ROBERT BAILLIE was born in Glasgow, in the year 1599. His father, Mr Thomas Baillie, was a citizen of that place, and son to Baillie of Jerviston, who was a brother of the Family of Carphin, and a branch of the ancient Family of Lamington, all in the county of Lanerk. Baillie of Hoprig and Lamington was a branch of the Baliols, Lords of Galloway. Hoprig, by marrying the daughter of the famous Sir William Wallace, Regent of Scotland, obtained the estate of Lamington. Their second son was the first of the House of Carphin; of whom Jerviston, the predecessor of our author, according to Nisbet’s Heraldry. His mother’s name was Helen Gibson, of the stock of the Gibsons of Dune, several of whom were eminently distinguished by making a great figure in the Law.
Our Robert Baillie received his education in the University of Glasgow, his native city, Robert Baillie, under the care and direction of Mr Sharp, who was then the head of that College. When at the University, he was a remarkable example of great literary diligence, giving always very close attention to his studies. Having taken his degrees in the arts, he turned his thoughts to the study of divinity, to which he applied with indefatigable industry. And having, about the year 1622, received orders from Archbishop Law, he was chosen a Regent of Philosophy in the University of Glasgow. While he was in that station, he had, for some years, the care of the education of Lord Montgomery, who, at length, carried him with him to Kilwinning; to which church he was presented by the Earl of Eglinton.
There he lived in the strictest friendship with that noble family, and with his people; as he did also with his ordinary, the Archbishop of Glasgow, with whom he kept up an epistolary correspondence. In the year 1633, he declined, from a principle of modesty, an offer which was made to him of a church in Edinburgh. Being requested, in 1637, by the Archbishop of Glasgow, to preach a sermon before the General Assembly, in recommendation of the Book of Common-Prayer, and the Canon of the Church, then published and established by authority, he declined the service; and wrote a handsome letter to the Archbishop, assigning the reasons of his refusal. The letter is dated at Kilwinning, Aug. 19th, 1657, and is as follows:
“Please Your Lordship, Your Lordship’s letter of the 7th of this instant, I received the 13th, late, wherein I am desired to preach the last Wednesday of this instant, before the Assembly, and to frame my sermon to unite my hearers to the obedience and practice of the canon of our church and Service book, published and established by authority. I am much obliged to your Lordship’s estimation of my poor gifts, and do humbly thank your Lordship for intending to honour me with so great a service: but withal am sorry that my present disposition necessitates me to decline the charge. The truth is, that as yet I have not studied the matters contained in that Book of our Canons and Common-prayer, only I have taken a slight view of them; whereby, for the present, my mind is no ways satisfied; yea, the little plcasure I have in these books, and the great displeasure [find the most part have, both of pastors and people wherever I come, conceived of them, have filled my mind with such a measure of grief, that I am scarcely able to preach to my own flock: but to preach in another congregation, and so famous a meeting, upon these matters, I am at this time utterly unable.”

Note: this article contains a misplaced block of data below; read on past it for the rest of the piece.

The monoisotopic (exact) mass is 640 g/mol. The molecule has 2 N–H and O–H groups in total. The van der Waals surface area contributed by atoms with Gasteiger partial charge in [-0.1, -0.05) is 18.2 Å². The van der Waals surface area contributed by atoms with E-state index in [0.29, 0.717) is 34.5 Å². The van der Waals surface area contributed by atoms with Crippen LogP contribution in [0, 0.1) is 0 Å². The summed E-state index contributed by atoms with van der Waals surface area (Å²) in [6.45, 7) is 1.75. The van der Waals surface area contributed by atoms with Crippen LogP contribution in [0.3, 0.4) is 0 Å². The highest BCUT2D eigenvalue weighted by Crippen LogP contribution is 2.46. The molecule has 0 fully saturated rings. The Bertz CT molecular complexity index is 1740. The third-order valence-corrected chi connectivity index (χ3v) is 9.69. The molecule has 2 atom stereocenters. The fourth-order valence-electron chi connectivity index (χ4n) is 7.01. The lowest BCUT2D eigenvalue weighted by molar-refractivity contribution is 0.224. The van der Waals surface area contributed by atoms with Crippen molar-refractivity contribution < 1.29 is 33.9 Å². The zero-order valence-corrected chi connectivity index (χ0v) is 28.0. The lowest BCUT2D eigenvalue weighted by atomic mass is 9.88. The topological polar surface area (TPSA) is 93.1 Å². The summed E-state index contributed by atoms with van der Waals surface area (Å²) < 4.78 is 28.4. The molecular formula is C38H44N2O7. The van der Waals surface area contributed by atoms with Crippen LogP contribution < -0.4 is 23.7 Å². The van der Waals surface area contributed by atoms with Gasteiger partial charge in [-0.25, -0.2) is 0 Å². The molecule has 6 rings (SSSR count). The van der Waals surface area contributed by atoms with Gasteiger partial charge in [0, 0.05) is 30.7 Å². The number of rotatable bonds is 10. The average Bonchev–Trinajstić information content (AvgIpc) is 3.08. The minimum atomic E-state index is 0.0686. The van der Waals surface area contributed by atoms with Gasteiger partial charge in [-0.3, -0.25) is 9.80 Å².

This spirited refusal greatly served to establish his reputation with the party who opposed Episcopacy in the Church of Scotland, at that time. At the commencement of the Reformation, he had his own difficulties from his education and his delicacy respecting the King’s authority, in complying with some measures of the Covenanters; but after reasoning, reading and prayer, as he himself says, he came heartily into their measures. And being eminently distinguished by his peaceable and healing temper, his uncommon prudence, and solid judgment, he was much employed in the public and important affairs of the church from the year 1687.